Incidences: Open Problems (part 2)

We now continue our journey of seeing how we still don’t know much about geometric incidences. So far, we looked at two main problems concerning incidences with curves in the plane (see the first post of the series). It might make sense to move to study incidences in higher dimensions. Instead, we are now regressing to discuss a problem about incidences with lines in the plane.

Problem 3. Structure for point-line incidences.

The exact asymptotic bound for point-line incidences in {\mathbb R}^2  was derived in the early 1980’s. Although several decades have passed, we still know relatively little about the point-line configurations that lead to many incidences. This is the structural problem: characterizing the point-line configurations that achieve the asymptotically maximal number of incidences.

It is not surprising that we do not know much about the structural problem, since this is the case for most problems in this part of discrete geometry – even after the extremal bound is obtained, we are not able say much about the structure of the extremal solutions. The major exception that comes to mind is the Green-Tao structural result for ordinary lines.

Back to point-line incidences in {\mathbb R}^2  , consider the case of n  points and n  lines. The Szemerédi–Trotter theorem states that the maximum number of incidences in this case is \Theta(n^{4/3})  . We have two constructions that achieve this bound: The original construction of Erdős and a simplified construction by Elekes. The points of the first construction are a \sqrt{n}\times \sqrt{n}  section of the integer lattice {\mathbb Z}^2  . The points in the second construction are an n^{1/3}\times n^{2/3}  section of {\mathbb Z}^2  (see figure below). One can further play with these constructions by applying projective transformations and taking subsets of the lattice.

ElekConst

Here are some structural question one might ask about point-line configurations with \Theta(n^{4/3})  incidences:

  • Are \sqrt{n}\times \sqrt{n}  and n^{1/3}\times n^{2/3}  the only lattice sizes that can achieve \Theta(n^{4/3})  incidences? For example, can we use an n^{2/5}\times n^{3/5}  section of {\mathbb Z}^2  ? Is there a continuous spectrum of lattice sizes or are there only a few sporadic sizes?
  • Must there always be a line that contains \sqrt{n}  of the points? (not necessarily a line from the set of n  lines). It is easy to show that there must exist a line containing n^{1/3}  points. I am not aware of any stronger bound for this problem.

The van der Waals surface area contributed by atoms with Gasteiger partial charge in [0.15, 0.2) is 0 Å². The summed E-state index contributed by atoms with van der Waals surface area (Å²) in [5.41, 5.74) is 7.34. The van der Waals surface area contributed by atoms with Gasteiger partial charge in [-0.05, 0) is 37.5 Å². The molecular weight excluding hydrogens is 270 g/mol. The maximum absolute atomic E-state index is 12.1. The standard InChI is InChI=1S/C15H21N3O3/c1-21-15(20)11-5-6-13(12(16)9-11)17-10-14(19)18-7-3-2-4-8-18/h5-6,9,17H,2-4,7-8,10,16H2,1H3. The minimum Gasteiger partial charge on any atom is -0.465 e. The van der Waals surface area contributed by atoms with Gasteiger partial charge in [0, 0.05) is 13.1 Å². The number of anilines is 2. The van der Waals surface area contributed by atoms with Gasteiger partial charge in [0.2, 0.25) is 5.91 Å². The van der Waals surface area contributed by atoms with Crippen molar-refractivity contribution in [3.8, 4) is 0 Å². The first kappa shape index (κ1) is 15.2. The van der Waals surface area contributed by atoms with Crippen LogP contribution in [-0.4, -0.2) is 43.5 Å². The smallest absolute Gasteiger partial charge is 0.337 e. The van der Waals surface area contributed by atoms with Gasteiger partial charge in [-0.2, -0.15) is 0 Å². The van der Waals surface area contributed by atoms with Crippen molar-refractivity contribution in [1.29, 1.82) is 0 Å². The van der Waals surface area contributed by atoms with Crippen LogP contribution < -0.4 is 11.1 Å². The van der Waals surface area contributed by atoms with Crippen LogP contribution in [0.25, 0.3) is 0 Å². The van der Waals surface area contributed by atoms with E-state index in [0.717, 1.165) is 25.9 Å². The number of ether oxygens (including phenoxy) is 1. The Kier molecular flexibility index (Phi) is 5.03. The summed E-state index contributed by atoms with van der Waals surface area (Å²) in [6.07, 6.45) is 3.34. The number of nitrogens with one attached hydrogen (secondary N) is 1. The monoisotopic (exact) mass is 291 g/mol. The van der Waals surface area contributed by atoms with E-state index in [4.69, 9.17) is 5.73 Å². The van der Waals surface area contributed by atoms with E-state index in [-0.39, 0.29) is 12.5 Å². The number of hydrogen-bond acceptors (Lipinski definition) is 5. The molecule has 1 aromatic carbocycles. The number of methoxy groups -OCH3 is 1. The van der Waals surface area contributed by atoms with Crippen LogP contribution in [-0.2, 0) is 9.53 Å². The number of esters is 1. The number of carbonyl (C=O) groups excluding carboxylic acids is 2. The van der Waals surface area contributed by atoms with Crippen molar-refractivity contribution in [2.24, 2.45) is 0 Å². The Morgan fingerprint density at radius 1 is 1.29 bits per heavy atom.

• Must we rely on a section of {\mathbb Z}^2  ? (possibly with a projective transformation and removing some points) Are there other lattices that work? Are there constructions that do not come from lattices?

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New Horizons in Geometry and Micha Sharir

Always wanted to visit Israel? Like discrete or computational geometry, and Micha Sharir? Considering what to do with this year’s travel funds? Join us in Tel Aviv!

https://geometrynyc.wixsite.com/sharir (Open on a computer – does not support mobile yet.) If you can, please help us spread the word.

Micha

Partial list of speakers:

  • Pankaj Agarwal (Duke)
  • Noga Alon (Princeton)
  • Boris Aronov (NYU)
  • Shiri Artstein-Avidan (Tel Aviv University)
  • Kenneth Clarkson (IBM Almaden Research center)
  • Herbert Edelsbrunner (IST Austria)
  • Esther Ezra (Bar Ilan University)
  • Leonidas Guibas (Stanford)
  • Dan Halperin (Tel Aviv University)
  • Sariel Har-Peled (University of Illinois at Urbana–Champaign)
  • Gil Kalai (Hebrew University of Jerusalem)
  • Haim Kaplan (Tel Aviv University)
  • Nets Katz (Caltech)
  • Matya Katz (Ben Gurion University)
  • Klara Kedem (Ben Gurion University)
  • Nati Linial (Hebrew University of Jerusalem)
  • Janos Pach (Alfréd Rényi Institute of Mathematics)
  • József Solymosi (UBC)
  • Emo Welzl (ETH Zurich)

The conference is organized by Orit Raz, Natan Rubin, and myself. But the nice list of speakers is not due to us – Micha has a lot of impressive friends!

For any questions about the conference, feel free to contact me.